In 1999, Hoberman et al6 compared oral and initial IV therapy with a third-generation cephalosporin for the treatment of febrile UTI among young children and concluded that oral cefixime was as safe and effective as initial IV treatment with cefotaxime. The numbers of children with renal parenchymal damage on dimercaptosuccinic acid scans in each treatment group did not differ significantly, but the study’s power to detect such a difference was probably insufficient (CIs were wide).1 Optimal treatment of young children with APN remains a matter of controversy.1 Administering parenteral antibiotics on an outpatient basis is an interesting alternative for children who are not in toxic condition or dehydrated and whose renal function is normal.3,5 In order for outpatient parenteral management of an acute infection such as APN to be feasible, specific challenges must be overcome, ie (1) the IV antibiotics must have a prolonged effect, allowing ODD; (2) the antibiotics given must be as effective and appropriate as those that would be administered in the hospital (it would be debatable to use a wider-spectrum antibiotic simply to ensure outpatient management); (3) good coordination is required between the site where the initial diagnosis is made and treatment is started and that where ensuing treatment is to be administered; (4) families must accept coming back to the site where treatment is to be administered (the DTC in our study); (5) compliance of parents with visits is mandatory; and (6) overall treatment must be safe, without significant complications specifically related to outpatient management itself.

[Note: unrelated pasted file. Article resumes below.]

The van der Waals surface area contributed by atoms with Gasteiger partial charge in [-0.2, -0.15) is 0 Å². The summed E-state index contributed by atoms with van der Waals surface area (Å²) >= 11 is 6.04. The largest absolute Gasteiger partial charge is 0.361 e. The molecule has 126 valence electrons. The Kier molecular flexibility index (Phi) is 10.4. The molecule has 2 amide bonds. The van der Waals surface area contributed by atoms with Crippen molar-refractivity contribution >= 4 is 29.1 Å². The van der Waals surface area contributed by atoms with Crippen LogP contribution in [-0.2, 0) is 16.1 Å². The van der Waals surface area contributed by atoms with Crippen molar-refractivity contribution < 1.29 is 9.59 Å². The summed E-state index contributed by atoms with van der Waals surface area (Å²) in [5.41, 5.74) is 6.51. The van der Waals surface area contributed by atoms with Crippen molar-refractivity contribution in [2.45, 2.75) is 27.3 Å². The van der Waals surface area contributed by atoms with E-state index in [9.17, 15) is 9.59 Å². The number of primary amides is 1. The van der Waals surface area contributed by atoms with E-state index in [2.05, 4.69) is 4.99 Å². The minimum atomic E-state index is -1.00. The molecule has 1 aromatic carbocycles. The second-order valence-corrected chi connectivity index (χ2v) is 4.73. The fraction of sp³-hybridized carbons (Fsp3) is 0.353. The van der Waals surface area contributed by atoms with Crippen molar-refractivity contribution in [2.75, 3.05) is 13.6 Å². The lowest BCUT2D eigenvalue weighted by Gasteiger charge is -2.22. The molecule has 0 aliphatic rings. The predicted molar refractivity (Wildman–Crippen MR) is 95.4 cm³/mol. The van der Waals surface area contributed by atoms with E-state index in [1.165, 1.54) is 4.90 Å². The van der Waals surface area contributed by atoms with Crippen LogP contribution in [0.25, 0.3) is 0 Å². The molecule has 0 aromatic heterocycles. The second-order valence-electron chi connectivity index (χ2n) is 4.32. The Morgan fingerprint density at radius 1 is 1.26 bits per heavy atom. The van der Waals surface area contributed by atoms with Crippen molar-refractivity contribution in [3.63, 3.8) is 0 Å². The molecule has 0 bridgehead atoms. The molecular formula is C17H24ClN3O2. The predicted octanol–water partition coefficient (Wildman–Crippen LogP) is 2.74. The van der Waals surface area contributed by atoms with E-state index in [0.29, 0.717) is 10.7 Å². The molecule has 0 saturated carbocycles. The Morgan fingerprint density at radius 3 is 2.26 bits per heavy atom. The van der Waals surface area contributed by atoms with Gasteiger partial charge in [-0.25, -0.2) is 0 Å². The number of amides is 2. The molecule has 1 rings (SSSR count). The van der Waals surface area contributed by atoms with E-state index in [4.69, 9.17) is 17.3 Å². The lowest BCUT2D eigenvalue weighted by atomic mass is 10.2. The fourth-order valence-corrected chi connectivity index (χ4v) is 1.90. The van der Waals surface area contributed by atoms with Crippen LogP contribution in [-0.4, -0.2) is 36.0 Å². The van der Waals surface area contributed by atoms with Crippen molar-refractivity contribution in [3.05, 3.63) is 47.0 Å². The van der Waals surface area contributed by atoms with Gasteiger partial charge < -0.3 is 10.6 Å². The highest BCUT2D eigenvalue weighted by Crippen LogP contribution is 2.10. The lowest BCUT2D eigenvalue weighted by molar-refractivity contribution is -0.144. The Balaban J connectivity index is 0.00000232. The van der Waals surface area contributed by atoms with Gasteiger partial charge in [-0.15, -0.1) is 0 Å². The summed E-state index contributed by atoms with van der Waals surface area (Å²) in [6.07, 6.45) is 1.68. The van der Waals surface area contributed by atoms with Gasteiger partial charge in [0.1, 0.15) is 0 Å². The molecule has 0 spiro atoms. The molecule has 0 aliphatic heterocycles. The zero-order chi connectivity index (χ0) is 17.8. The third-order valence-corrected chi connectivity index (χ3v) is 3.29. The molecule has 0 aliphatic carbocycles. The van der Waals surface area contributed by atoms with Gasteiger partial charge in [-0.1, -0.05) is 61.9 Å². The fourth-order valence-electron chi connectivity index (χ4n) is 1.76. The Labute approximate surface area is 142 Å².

Aminoglycosides are among the antibiotics usually recommended for parenteral treatment of UTI.3 Their spectrum of action is more specific for Gram-negative bacteria, the most common cause of APN, than is that of third-generation cephalosporins. They achieve higher kidney tissue levels, relative to serum levels, than do β-lactams, and allergic reactions to aminoglycosides are exceedingly rare. Moreover, their cost is very low. Administration of IV gentamicin every 24 hours for the treatment of APN is considered appropriate for children with adequate renal function.1 Three trials provide data to support the safety and efficacy of ODD with aminoglycosides (gentamicin7,8 and netilmicin9), compared with 8-hourly or standard daily dosing, for children with APN. The effectiveness of ODD with 5 mg/kg IV gentamicin for the treatment of pediatric UTI has been demonstrated,8 and daily doses of 7.5 mg/kg gentamicin have been used in some studies.7 We chose the former dose to minimize potential adverse effects. Because the purpose of our study was not to specifically assess side effects of ODD of gentamicin, nephrotoxicity and ototoxicity were not systematically evaluated. The mean duration of treatment with gentamicin (1.9 days plus the initial dose in the ED) was comparable to that described by other authors.7,8